For traditional singers in Tuva, a Russian republic nestled between Siberia and Mongolia, capturing the sounds of their homeland is no easy task: Winds howl across the remote steppes, herds of animals bray and gallop, and water bubbles from mineral springs.
To mimic this soundscape, they’ve perfected a special technique called "throat singing," allowing them to sing two distinct notes at a time. The effect is gravelly and a little haunting. “It's all meant to kind of replicate the sound and emotions and feelings of being out there, living a nomadic lifestyle in a yurt and riding a lot of horses,” says Luke Groskin, the video producer for Science Friday.
Groskin interviewed members of Alash Ensemble, a touring Tuvan group, for the video he made about throat singing. “They're pretty famous, especially in Russia,” he says. He also enlisted Aaron Johnson, a speech and language pathologist at New York University's Voice Center, to explain how Tuvan throat singers can manipulate their vocal cords to form multiple notes at once.
According to Johnson, throat singers take advantage of sounds that we’re all able to produce. “Every time that we use our voice, we have a fundamental frequency,” he says. “Our vocal folds are vibrating so many times per second, and that's the pitch that we hear. And there are many overtones or harmonics that are produced, as well, that are multiples of that fundamental frequency.”
But he explains that Tuvan throat singers can intensify some of those harmonics, producing what sounds like a unique pitch. “They're making adjustments within the tube above the larynx, a little above the vocal folds, which is the back of the throat and the space in the mouth.”
“And by adjusting the lips and the height of the larynx, which is where the vocal folds are, and changing the tongue position, they can then resonate and amplify that harmonic, which then again sounds as a separate pitch that's happening.”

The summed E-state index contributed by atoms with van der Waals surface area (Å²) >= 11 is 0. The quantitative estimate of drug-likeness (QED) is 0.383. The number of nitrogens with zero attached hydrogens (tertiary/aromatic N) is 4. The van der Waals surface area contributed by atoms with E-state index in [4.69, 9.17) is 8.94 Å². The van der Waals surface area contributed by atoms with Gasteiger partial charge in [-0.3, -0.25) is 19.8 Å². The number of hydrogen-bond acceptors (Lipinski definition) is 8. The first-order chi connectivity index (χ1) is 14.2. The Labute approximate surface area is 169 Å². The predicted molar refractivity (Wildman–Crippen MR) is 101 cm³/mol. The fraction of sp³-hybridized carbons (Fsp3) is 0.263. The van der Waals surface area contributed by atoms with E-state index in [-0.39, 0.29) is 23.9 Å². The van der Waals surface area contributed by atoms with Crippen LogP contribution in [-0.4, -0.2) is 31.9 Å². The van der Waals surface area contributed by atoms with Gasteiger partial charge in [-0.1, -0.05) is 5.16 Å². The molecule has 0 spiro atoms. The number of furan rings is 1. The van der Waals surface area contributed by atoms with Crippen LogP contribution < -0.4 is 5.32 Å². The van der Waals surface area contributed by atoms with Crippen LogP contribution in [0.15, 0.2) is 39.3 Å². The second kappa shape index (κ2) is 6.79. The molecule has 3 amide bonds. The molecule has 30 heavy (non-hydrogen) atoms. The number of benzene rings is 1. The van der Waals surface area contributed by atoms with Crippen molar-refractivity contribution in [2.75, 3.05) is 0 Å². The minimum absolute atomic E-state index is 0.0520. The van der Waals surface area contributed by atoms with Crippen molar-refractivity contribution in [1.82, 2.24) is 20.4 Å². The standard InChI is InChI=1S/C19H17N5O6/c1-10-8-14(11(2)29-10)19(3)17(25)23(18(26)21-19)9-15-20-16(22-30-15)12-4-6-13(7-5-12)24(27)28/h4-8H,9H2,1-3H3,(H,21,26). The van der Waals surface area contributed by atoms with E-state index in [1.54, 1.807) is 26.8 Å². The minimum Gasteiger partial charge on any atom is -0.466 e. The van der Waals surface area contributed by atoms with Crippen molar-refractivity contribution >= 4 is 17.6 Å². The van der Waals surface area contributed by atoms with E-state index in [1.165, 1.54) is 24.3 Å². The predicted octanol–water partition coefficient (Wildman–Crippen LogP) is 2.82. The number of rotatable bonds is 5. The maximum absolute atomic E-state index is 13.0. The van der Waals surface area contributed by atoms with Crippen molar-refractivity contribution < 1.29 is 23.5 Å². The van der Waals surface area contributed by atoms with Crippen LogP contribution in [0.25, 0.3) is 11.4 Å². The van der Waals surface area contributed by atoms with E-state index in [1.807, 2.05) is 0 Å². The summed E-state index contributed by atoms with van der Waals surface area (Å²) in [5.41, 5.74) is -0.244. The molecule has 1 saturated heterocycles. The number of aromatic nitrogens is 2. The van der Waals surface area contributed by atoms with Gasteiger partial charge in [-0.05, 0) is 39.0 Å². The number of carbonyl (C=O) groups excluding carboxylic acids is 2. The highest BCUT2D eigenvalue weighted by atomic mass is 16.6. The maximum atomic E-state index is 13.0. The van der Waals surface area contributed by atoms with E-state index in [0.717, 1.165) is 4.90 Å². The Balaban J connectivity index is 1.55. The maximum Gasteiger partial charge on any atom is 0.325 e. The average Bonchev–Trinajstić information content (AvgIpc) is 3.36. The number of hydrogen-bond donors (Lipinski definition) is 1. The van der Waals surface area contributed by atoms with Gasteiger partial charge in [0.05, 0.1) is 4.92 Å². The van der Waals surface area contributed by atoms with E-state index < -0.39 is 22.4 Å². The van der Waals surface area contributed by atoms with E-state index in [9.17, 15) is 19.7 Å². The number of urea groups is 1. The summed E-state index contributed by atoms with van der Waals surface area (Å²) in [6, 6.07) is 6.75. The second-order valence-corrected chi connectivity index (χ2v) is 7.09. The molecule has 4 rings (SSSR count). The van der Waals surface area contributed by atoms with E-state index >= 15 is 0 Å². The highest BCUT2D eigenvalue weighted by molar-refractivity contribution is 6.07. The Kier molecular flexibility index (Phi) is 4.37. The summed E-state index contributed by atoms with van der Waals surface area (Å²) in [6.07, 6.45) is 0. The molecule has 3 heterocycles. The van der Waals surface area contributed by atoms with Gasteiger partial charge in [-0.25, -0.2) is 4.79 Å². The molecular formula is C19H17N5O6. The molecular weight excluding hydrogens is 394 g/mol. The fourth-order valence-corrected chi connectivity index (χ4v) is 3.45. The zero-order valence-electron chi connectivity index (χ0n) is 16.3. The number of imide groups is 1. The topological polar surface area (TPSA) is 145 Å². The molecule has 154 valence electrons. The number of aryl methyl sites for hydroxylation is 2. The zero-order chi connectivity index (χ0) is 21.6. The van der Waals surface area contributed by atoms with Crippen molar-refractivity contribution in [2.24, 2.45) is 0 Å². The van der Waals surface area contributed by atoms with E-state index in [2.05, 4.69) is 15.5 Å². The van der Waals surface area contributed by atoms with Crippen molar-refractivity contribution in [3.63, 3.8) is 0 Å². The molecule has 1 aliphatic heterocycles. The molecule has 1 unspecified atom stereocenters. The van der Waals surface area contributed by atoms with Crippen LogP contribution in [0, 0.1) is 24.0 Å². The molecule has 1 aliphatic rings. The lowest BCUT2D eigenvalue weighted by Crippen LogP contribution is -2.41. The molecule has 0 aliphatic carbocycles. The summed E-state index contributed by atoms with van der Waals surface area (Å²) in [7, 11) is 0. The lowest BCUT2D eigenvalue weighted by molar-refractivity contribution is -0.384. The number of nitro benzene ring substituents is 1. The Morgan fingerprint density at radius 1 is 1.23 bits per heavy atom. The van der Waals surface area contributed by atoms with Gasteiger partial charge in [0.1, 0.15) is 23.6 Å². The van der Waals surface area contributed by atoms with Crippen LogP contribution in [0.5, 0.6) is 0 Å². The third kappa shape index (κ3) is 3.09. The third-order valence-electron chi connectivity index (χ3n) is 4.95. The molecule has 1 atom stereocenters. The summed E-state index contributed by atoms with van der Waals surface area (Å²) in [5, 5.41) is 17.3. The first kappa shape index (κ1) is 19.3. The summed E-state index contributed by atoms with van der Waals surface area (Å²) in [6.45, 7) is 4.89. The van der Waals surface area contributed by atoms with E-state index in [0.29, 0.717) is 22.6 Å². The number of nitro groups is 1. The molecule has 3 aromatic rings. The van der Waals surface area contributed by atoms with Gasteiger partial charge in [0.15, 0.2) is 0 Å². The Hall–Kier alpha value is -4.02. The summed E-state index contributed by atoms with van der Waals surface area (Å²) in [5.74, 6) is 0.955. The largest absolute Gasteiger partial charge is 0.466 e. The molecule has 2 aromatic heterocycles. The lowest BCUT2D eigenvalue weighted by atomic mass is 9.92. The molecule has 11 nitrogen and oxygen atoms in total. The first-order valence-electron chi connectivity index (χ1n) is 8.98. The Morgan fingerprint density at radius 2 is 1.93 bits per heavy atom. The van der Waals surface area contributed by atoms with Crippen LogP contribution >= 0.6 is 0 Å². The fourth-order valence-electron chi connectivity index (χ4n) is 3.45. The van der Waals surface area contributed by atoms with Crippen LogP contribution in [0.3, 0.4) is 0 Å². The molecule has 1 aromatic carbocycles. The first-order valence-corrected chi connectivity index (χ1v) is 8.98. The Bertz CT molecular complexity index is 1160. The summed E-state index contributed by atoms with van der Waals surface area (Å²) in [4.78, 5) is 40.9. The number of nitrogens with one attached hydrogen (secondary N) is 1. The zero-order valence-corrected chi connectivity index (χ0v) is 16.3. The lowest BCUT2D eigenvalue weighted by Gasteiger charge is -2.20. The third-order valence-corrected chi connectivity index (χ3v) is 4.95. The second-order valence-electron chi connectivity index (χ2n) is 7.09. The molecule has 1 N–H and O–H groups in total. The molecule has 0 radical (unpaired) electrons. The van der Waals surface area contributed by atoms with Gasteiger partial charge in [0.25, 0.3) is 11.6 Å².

If you’re practicing your own vocal contortions as you read this, Johnson helpfully adds that you’re not likely to hurt yourself. “Playing around with the voice and seeing what different kinds of sounds you can make is exactly the way to learn to do something like this,” he says.
But you’re not likely to master the form anytime soon, either. As Groskin explains, there are actually three separate styles of Tuvan throat singing. Each evokes different natural sounds, like birds or wind.
There’s a high style, called sygyt. “Then there's a middle style, khoomei,” he says. “And then there's a low style, which is my favorite, which is called kargyraa, and that one sounds a little bit like a frog is singing inside of your throat.”
He’s watched beads of sweat form on the brows of professional throat singers, especially as they perform intense, high-style melodies. “They're really working hard to squeeze certain parts of their throat and manipulate their lips exactly the way they want to,” he says.
“It … reminded me a lot of somewhere between an opera singer that has incredible, profound craft and is really working hard and a blues singer, where they're pulling stuff out of their soul in order to communicate.”